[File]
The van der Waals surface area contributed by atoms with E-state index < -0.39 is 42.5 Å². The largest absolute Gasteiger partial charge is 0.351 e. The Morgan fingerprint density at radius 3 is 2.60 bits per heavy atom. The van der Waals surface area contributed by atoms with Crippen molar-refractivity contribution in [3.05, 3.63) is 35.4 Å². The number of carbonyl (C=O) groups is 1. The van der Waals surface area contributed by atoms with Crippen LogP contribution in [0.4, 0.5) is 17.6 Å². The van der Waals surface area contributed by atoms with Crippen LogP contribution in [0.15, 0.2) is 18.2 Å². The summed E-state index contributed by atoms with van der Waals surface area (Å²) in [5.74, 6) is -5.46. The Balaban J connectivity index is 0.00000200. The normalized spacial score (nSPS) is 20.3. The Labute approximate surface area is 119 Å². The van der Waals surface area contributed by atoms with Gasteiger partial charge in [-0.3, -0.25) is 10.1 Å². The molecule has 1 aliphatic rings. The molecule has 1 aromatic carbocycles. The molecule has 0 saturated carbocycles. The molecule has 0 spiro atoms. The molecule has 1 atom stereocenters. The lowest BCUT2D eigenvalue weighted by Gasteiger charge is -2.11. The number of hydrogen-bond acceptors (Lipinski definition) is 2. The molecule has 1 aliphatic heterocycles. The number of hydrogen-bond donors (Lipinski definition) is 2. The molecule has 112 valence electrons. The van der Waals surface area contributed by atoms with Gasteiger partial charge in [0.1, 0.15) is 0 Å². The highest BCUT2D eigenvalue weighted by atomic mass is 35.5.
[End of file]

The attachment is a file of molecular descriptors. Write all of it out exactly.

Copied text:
The van der Waals surface area contributed by atoms with E-state index < -0.39 is 42.5 Å². The largest absolute Gasteiger partial charge is 0.351 e. The Morgan fingerprint density at radius 3 is 2.60 bits per heavy atom. The van der Waals surface area contributed by atoms with Crippen molar-refractivity contribution in [3.05, 3.63) is 35.4 Å². The number of carbonyl (C=O) groups is 1. The van der Waals surface area contributed by atoms with Crippen LogP contribution in [0.4, 0.5) is 17.6 Å². The van der Waals surface area contributed by atoms with Crippen LogP contribution in [0.15, 0.2) is 18.2 Å². The summed E-state index contributed by atoms with van der Waals surface area (Å²) in [5.74, 6) is -5.46. The Balaban J connectivity index is 0.00000200. The normalized spacial score (nSPS) is 20.3. The Labute approximate surface area is 119 Å². The van der Waals surface area contributed by atoms with Gasteiger partial charge in [-0.3, -0.25) is 10.1 Å². The molecule has 1 aliphatic rings. The molecule has 1 aromatic carbocycles. The molecule has 0 saturated carbocycles. The molecule has 0 spiro atoms. The molecule has 1 atom stereocenters. The lowest BCUT2D eigenvalue weighted by Gasteiger charge is -2.11. The number of hydrogen-bond acceptors (Lipinski definition) is 2. The molecule has 1 aliphatic heterocycles. The number of hydrogen-bond donors (Lipinski definition) is 2. The molecule has 112 valence electrons. The van der Waals surface area contributed by atoms with Gasteiger partial charge in [0.1, 0.15) is 0 Å². The highest BCUT2D eigenvalue weighted by atomic mass is 35.5.